A story for my younger, more anxious self.
The linoleum kitchen floor was cold, and walking in barefoot from the living room left my toes aching for the warmth of the carpet. I carefully tiptoed along the lines cutting through and across its mosaic design, and paced around the four center squares four times. This process was the first of many routinely conducted to appease my superstitions of the number four. A year ago, on April 4th, in religion class we learned how some cultures consider it an omen of loss or death. Later that same day, I found out we were being evicted from our home. Since then, I began performing several daily rituals to appease whatever unseen force doled out the number’s misfortune. But instead of avoiding it, I learned that doing specific things four times every day helped me avoid the anxiety attacks that often came with my bleak thoughts of the future. They worked most of the time.
I tight rope walked the few feet from the door to the coffee counter, my toes feeling all the scuffs of steel-toed work boots, rushed sneakers, and gardening sandals the entire way. Dad left the coffee machine on, so I poured some of the usual Maxwell House Original Blend into a cup, and followed it with a 4-second-pour of milk, and four teaspoons of sugar. A paper bag of sugary pan dulce from the local panaderia was always kept next to the coffee maker; its contents were normally the center of early breakfast and post-dinner conversations, but not today. Mom and Dad were at work, Phil had summer school, and Mami, my grandmother, was in Mexico until August. I unfolded the bag and my mouth watered at the sight of sugary conchas, small bread rolls with a sweet crumbly topping. I grabbed the biggest one and moved to the round wooden table at the other side of the kitchen, leaving a small trail of scattered sugar crystals behind me. There I found Mom’s cell phone resting by the salt and peppershakers.
I sat and stared at the silver flip phone for a good five minutes. This wasn’t the first time Mom left her phone by accident; it usually meant that she was running late because Phil wouldn’t wake up for class on time, and they’d have to rush out of the house. Dad couldn’t take him to school because he worked too far for it to be convenient, so Mom had to do it. I never understood why Phil couldn’t be more responsible and get his act together, especially when he knew Mom’s job was unstable since her layoff last year. Didn’t he ever think about what might happen? What if Mom was fired again, or what if we ended up losing our home like last time? What would we do if we lost everything again?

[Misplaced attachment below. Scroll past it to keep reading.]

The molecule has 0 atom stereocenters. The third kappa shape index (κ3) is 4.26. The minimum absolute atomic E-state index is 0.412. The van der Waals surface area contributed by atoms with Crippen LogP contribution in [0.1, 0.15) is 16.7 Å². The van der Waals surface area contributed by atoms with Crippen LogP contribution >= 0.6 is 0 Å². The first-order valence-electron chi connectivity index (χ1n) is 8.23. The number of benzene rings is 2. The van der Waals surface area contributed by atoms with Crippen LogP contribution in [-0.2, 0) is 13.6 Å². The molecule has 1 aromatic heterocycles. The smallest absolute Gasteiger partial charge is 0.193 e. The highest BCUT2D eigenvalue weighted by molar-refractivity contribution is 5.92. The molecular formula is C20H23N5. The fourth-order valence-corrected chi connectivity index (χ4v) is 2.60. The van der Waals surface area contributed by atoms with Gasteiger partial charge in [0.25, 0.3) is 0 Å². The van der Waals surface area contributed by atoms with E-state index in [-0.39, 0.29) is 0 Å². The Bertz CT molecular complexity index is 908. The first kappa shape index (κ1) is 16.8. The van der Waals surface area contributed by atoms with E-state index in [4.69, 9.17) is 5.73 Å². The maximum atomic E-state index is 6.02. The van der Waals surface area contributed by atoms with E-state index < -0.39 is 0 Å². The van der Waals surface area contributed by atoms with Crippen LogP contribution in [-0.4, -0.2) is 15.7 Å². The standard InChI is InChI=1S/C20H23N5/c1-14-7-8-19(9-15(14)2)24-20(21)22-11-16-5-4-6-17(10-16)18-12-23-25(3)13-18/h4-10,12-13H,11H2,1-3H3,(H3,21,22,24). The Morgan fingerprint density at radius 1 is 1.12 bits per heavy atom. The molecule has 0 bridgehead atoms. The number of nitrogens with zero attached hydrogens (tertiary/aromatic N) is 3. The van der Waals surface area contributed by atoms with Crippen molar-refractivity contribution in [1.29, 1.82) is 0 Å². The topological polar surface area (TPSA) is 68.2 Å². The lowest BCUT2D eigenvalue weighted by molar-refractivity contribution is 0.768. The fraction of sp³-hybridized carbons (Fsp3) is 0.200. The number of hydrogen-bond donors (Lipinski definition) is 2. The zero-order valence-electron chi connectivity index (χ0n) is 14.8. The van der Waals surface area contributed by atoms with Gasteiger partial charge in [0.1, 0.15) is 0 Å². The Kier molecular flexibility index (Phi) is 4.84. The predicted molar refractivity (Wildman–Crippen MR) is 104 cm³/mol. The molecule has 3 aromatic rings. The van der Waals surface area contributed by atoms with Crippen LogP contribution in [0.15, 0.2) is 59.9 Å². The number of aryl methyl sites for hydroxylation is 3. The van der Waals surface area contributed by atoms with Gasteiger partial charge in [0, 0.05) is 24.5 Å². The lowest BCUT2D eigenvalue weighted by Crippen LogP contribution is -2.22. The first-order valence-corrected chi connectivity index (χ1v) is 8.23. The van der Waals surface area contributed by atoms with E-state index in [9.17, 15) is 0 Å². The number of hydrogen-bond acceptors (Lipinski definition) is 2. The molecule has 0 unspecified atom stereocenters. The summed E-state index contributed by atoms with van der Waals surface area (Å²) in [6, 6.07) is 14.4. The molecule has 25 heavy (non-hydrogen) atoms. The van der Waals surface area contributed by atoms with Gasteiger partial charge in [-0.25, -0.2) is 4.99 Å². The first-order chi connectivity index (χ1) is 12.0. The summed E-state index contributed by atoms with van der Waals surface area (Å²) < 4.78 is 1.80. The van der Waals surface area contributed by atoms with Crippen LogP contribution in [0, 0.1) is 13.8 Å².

Suddenly a loud jingle rang out from the phone, piercing the emptiness of the kitchen. The sharp pitch startled me, and caused my head to start pounding. My face grew hot, and I began uncontrollably heaving in small puffs—I was having a panic attack. Shutting my eyes like Dr. Mala said to do, I kept them closed with the palms of my hands and tried to slow my breathing. I took small breaths in through my nose and slowly released them out my mouth. I tried to focus on the coolness of my hands against my eyelids, and began whispering my go-to chant of ‘Everything will be okay.’ Repeating the phrase sixteen times usually did the trick, but for some reason I couldn’t save my mind from the deluge of wonders and what-if’s that were flooding my thoughts.
“Everything will be okay, everything will be okay,” I breathed between gritted teeth. “Everything will be okay, everything will be okay… everything… everything… will…”
“-Everything will be okay,” interrupted an unknown, strangely familiar voice. My body froze and I slowly brought my gaze up to a pair of all-too-familiar brown eyes. It was him again, someone I hadn’t seen in years since my last major anxiety attack. “Well well, Thirteen. It’s been a long time hasn’t it?”
Last time he called me Ten, which could only mean he didn’t go by the same name either. “TwentyOne,” I said, “What are you doing here?” No longer slouched and wearing baggy clothes, TwentyOne looked less like a couch potato and more like a pseudo-sophisticated young adult. His red high tops contrasted his torn dark jeans and black jacket, and that plaid shirt almost made him look like a college hipster. And were those new earrings?
“Oh come on, Thirteen,” he said as he approached the coffee machine. “Is that any way to greet a guy who knows you better than you know yourself?” He grabbed Dad’s beige coffee mug off the dish rack and filled it to the brim. The steam rose and dissipated as TwentyOne took a sip. He eyed the bag of pan dulce and looked back to me. “I see he still insists on getting one of these every week, huh?”
“You know how Dad is. He doesn’t change much.” Ripping off a quarter piece of my bread, I dipped it into the milky coffee and popped it into my mouth. I took my time tasting the bitterness of the blend melding with the sweetness of the crumb topping. TwentyOne carefully drank from his mug as I rubbed the excess sugar off my fingers, the soft but distinct sound of microscopic granules hitting the tabletop. I cracked the knuckles of my fingers, and TwentyOne looked over to me to crack his thumbs in response. I wondered if he still did it when he was nervous or thinking too much. He did seem less tense than the last time I saw him.
“Too bad I can’t say the same about you,” he grinned.
“What’s that supposed to mean?” I asked. “Last time you were here, you said everything would be the same, and that nothing ever changed. Why didn’t you tell me that we’d be losing our home? And why do you look and act so different than before?”